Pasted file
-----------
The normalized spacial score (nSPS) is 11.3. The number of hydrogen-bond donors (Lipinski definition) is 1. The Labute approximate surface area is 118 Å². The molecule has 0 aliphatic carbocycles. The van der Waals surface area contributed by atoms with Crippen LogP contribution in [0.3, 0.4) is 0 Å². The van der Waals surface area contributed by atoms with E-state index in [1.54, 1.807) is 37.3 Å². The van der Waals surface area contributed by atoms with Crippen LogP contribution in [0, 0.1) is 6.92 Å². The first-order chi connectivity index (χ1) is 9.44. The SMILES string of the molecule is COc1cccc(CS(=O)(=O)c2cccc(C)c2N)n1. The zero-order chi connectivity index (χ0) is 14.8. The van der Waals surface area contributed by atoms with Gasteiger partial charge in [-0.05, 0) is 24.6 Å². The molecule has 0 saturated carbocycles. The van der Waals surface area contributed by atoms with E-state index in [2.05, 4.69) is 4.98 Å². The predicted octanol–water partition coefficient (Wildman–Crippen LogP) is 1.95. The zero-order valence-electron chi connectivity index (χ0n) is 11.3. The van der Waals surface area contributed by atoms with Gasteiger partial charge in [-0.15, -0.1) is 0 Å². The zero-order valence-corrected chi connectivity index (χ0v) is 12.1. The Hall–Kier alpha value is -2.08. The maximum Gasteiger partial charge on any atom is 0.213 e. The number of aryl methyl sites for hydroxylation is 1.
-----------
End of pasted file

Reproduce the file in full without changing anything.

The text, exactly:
The normalized spacial score (nSPS) is 11.3. The number of hydrogen-bond donors (Lipinski definition) is 1. The Labute approximate surface area is 118 Å². The molecule has 0 aliphatic carbocycles. The van der Waals surface area contributed by atoms with Crippen LogP contribution in [0.3, 0.4) is 0 Å². The van der Waals surface area contributed by atoms with E-state index in [1.54, 1.807) is 37.3 Å². The van der Waals surface area contributed by atoms with Crippen LogP contribution in [0, 0.1) is 6.92 Å². The first-order chi connectivity index (χ1) is 9.44. The SMILES string of the molecule is COc1cccc(CS(=O)(=O)c2cccc(C)c2N)n1. The zero-order chi connectivity index (χ0) is 14.8. The van der Waals surface area contributed by atoms with Gasteiger partial charge in [-0.05, 0) is 24.6 Å². The molecule has 0 saturated carbocycles. The van der Waals surface area contributed by atoms with E-state index in [2.05, 4.69) is 4.98 Å². The predicted octanol–water partition coefficient (Wildman–Crippen LogP) is 1.95. The zero-order valence-electron chi connectivity index (χ0n) is 11.3. The van der Waals surface area contributed by atoms with Gasteiger partial charge in [-0.15, -0.1) is 0 Å². The zero-order valence-corrected chi connectivity index (χ0v) is 12.1. The Hall–Kier alpha value is -2.08. The maximum Gasteiger partial charge on any atom is 0.213 e. The number of aryl methyl sites for hydroxylation is 1.